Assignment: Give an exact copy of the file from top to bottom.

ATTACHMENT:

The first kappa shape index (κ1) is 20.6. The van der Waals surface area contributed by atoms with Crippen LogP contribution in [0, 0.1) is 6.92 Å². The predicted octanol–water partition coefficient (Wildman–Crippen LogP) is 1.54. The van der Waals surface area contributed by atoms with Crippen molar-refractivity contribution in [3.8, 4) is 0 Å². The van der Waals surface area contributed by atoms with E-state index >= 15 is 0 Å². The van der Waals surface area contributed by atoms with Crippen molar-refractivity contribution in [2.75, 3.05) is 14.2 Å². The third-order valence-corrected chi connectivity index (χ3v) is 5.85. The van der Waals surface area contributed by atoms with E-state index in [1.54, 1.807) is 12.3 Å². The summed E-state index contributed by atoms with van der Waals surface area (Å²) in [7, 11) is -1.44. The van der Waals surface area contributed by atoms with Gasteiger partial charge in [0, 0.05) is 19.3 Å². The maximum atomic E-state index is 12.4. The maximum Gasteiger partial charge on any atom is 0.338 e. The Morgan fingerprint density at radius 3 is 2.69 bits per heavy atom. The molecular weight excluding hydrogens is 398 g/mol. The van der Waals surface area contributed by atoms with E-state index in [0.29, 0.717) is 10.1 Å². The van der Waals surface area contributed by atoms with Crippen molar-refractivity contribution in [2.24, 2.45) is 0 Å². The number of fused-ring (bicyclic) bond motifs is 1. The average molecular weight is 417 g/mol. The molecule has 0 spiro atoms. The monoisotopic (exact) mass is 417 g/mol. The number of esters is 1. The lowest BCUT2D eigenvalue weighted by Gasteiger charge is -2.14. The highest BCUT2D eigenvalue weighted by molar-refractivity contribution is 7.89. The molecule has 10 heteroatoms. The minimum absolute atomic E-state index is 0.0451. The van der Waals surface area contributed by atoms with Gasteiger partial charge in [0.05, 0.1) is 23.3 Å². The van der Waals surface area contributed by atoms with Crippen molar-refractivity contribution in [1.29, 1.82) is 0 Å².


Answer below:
The first kappa shape index (κ1) is 20.6. The van der Waals surface area contributed by atoms with Crippen LogP contribution in [0, 0.1) is 6.92 Å². The predicted octanol–water partition coefficient (Wildman–Crippen LogP) is 1.54. The van der Waals surface area contributed by atoms with Crippen molar-refractivity contribution in [3.8, 4) is 0 Å². The van der Waals surface area contributed by atoms with E-state index >= 15 is 0 Å². The van der Waals surface area contributed by atoms with Crippen molar-refractivity contribution in [2.75, 3.05) is 14.2 Å². The third-order valence-corrected chi connectivity index (χ3v) is 5.85. The van der Waals surface area contributed by atoms with E-state index in [1.54, 1.807) is 12.3 Å². The summed E-state index contributed by atoms with van der Waals surface area (Å²) in [7, 11) is -1.44. The van der Waals surface area contributed by atoms with Gasteiger partial charge in [0, 0.05) is 19.3 Å². The maximum atomic E-state index is 12.4. The maximum Gasteiger partial charge on any atom is 0.338 e. The Morgan fingerprint density at radius 3 is 2.69 bits per heavy atom. The molecular weight excluding hydrogens is 398 g/mol. The van der Waals surface area contributed by atoms with E-state index in [0.29, 0.717) is 10.1 Å². The van der Waals surface area contributed by atoms with Crippen molar-refractivity contribution in [2.24, 2.45) is 0 Å². The number of fused-ring (bicyclic) bond motifs is 1. The average molecular weight is 417 g/mol. The molecule has 0 spiro atoms. The monoisotopic (exact) mass is 417 g/mol. The number of esters is 1. The lowest BCUT2D eigenvalue weighted by Gasteiger charge is -2.14. The highest BCUT2D eigenvalue weighted by molar-refractivity contribution is 7.89. The molecule has 10 heteroatoms. The minimum absolute atomic E-state index is 0.0451. The van der Waals surface area contributed by atoms with Gasteiger partial charge in [0.05, 0.1) is 23.3 Å². The van der Waals surface area contributed by atoms with Crippen molar-refractivity contribution in [1.29, 1.82) is 0 Å².